Josh Sundquist is back with yet another epic Halloween costume that spotlights his remaining leg, after losing one to childhood cancer.
Each year, the motivational speaker and comedian debuts a clever outfit for Halloween that is meant to help other people with disabilities embrace their bodies. This year, Sundquist brought the iconic PIXAR lamp to life with some help from SoloRoboto Industries.
“Wait there’s a human inside that lamp,” the author captioned one of his posts featuring the incredible and complex costume, adding, “You guys have been requesting this one in the comments for years. Hope you enjoy.”
The contraption is even capable of lighting up, and Sundquist later shared videos of himself in gear while recreating the familiar scene when the lamp crushes the ‘I’ in PIXAR.
Sundquist was diagnosed with a rare form of bone cancer as a child that resulted in his left leg being amputated at age 9 as part of his treatment. He began making single-leg costumes for himself in 2010, a tradition that started as just a way to make his friends laugh at parties, he told PEOPLE in 2017.
“Growing up, I was really self-conscious about the way I looked,” Sundquist told PEOPLE. “I always wore an artificial leg and I didn’t want anyone to know I was an amputee.”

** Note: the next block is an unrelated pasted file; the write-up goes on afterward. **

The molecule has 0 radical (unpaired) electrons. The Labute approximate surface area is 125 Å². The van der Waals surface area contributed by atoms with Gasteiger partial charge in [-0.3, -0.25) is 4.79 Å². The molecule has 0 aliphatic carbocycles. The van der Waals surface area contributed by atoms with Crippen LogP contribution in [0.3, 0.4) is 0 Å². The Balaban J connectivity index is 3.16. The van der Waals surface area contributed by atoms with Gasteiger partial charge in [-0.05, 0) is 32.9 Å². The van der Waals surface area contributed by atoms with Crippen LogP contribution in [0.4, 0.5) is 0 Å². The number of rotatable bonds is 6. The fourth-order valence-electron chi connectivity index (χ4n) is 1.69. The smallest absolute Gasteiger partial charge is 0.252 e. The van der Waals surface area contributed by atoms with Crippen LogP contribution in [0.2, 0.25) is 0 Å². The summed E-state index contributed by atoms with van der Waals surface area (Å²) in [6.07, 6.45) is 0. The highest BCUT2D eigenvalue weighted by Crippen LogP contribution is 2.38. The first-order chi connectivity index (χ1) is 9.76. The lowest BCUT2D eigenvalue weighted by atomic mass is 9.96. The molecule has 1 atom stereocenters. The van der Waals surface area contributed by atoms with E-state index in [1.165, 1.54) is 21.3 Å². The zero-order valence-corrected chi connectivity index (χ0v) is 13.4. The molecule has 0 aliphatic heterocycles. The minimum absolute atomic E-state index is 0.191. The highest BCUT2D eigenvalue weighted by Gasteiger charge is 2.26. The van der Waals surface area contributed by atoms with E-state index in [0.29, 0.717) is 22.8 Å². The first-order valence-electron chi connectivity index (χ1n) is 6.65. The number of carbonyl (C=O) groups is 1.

“So I think my teenage self would be very surprised to know that not only am I pretty comfortable with my appearance now, I even call attention to what makes me different with these costumes,” he added. “It’s certainly an unexpected plot twist of my life that Halloween has become such an important holiday for me.”
From dressing up as an IHOP sign and a partially eaten gingerbread man, to even the leg lamp from A Christmas Story, Sundquist’s costumes go viral each year for their creativity and positive messaging.
“When I was a child, I wanted to be a Disney animator when I grew up. At age nine I lost my leg to cancer,” Sundquist told PEOPLE in 2018. “A few weeks later I got a letter from an animator at Walt Disney who happened to be a double amputee. His name was Broose Johnson. Make-A-Wish later gave me the chance to meet him.”
The letter Broose had sent him had a drawing of Genie, which was one of the characters he animated, Sundquist explained at the time, inspiring him to dress as the blue wish-granter.
“I wanted to dress as Genie as a tribute to Broose, to Make-A-Wish, and, of course, to Robin Williams,” he told PEOPLE. The late Williams portrayed Genie in the 1992 version of Aladdin.